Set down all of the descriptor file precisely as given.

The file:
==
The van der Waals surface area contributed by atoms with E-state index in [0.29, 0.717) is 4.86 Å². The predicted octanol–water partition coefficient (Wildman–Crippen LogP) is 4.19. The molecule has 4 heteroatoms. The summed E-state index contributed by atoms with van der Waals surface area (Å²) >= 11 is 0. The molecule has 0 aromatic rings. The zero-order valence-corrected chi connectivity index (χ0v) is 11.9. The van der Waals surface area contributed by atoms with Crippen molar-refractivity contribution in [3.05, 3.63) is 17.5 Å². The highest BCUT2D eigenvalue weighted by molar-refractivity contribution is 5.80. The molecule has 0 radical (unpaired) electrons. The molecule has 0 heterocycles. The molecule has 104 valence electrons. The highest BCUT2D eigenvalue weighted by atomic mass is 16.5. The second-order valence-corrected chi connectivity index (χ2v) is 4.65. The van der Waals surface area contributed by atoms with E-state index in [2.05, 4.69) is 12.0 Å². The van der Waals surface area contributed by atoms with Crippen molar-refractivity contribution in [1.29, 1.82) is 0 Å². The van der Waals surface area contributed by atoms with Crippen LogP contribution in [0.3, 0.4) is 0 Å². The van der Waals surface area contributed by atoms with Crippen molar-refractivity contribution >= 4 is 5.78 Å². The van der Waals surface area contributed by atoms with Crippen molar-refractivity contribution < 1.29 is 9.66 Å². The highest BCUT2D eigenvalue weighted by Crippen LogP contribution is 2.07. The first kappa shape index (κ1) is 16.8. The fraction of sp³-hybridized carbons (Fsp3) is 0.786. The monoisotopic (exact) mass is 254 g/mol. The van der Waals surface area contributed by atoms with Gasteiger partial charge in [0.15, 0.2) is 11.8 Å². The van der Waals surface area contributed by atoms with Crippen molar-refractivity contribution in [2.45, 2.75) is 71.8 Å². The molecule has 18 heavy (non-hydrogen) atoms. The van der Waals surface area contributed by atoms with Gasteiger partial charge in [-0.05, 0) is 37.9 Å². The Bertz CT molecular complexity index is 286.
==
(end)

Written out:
The van der Waals surface area contributed by atoms with E-state index in [0.29, 0.717) is 4.86 Å². The predicted octanol–water partition coefficient (Wildman–Crippen LogP) is 4.19. The molecule has 4 heteroatoms. The summed E-state index contributed by atoms with van der Waals surface area (Å²) >= 11 is 0. The molecule has 0 aromatic rings. The zero-order valence-corrected chi connectivity index (χ0v) is 11.9. The van der Waals surface area contributed by atoms with Crippen molar-refractivity contribution in [3.05, 3.63) is 17.5 Å². The highest BCUT2D eigenvalue weighted by molar-refractivity contribution is 5.80. The molecule has 0 radical (unpaired) electrons. The molecule has 0 heterocycles. The molecule has 104 valence electrons. The highest BCUT2D eigenvalue weighted by atomic mass is 16.5. The second-order valence-corrected chi connectivity index (χ2v) is 4.65. The van der Waals surface area contributed by atoms with E-state index in [2.05, 4.69) is 12.0 Å². The van der Waals surface area contributed by atoms with Crippen molar-refractivity contribution in [1.29, 1.82) is 0 Å². The van der Waals surface area contributed by atoms with Crippen LogP contribution in [0.3, 0.4) is 0 Å². The van der Waals surface area contributed by atoms with Crippen molar-refractivity contribution >= 4 is 5.78 Å². The van der Waals surface area contributed by atoms with Crippen molar-refractivity contribution < 1.29 is 9.66 Å². The highest BCUT2D eigenvalue weighted by Crippen LogP contribution is 2.07. The first kappa shape index (κ1) is 16.8. The fraction of sp³-hybridized carbons (Fsp3) is 0.786. The monoisotopic (exact) mass is 254 g/mol. The van der Waals surface area contributed by atoms with Gasteiger partial charge in [0.15, 0.2) is 11.8 Å². The van der Waals surface area contributed by atoms with Crippen molar-refractivity contribution in [2.45, 2.75) is 71.8 Å². The molecule has 18 heavy (non-hydrogen) atoms. The van der Waals surface area contributed by atoms with Gasteiger partial charge in [-0.05, 0) is 37.9 Å². The Bertz CT molecular complexity index is 286.